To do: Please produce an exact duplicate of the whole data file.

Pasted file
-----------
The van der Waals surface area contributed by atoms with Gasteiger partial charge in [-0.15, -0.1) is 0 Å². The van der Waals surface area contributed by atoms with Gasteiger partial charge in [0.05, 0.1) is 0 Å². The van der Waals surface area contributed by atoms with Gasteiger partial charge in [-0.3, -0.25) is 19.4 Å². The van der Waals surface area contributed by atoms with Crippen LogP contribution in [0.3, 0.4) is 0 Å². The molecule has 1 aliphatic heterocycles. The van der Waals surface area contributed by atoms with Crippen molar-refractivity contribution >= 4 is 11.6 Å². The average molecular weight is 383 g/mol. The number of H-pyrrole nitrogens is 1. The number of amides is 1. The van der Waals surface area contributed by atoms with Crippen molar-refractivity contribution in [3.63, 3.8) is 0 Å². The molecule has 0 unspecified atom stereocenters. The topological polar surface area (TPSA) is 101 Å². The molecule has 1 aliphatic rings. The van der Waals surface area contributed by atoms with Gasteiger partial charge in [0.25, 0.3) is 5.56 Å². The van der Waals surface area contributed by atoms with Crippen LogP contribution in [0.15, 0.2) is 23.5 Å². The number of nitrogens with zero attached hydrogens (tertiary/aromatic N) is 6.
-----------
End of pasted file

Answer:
The van der Waals surface area contributed by atoms with Gasteiger partial charge in [-0.15, -0.1) is 0 Å². The van der Waals surface area contributed by atoms with Gasteiger partial charge in [0.05, 0.1) is 0 Å². The van der Waals surface area contributed by atoms with Gasteiger partial charge in [-0.3, -0.25) is 19.4 Å². The van der Waals surface area contributed by atoms with Crippen LogP contribution in [0.3, 0.4) is 0 Å². The molecule has 1 aliphatic heterocycles. The van der Waals surface area contributed by atoms with Crippen molar-refractivity contribution >= 4 is 11.6 Å². The average molecular weight is 383 g/mol. The number of H-pyrrole nitrogens is 1. The number of amides is 1. The van der Waals surface area contributed by atoms with Crippen molar-refractivity contribution in [3.63, 3.8) is 0 Å². The molecule has 0 unspecified atom stereocenters. The topological polar surface area (TPSA) is 101 Å². The molecule has 1 aliphatic rings. The van der Waals surface area contributed by atoms with Gasteiger partial charge in [0.25, 0.3) is 5.56 Å². The van der Waals surface area contributed by atoms with Crippen LogP contribution in [0.15, 0.2) is 23.5 Å². The number of nitrogens with zero attached hydrogens (tertiary/aromatic N) is 6.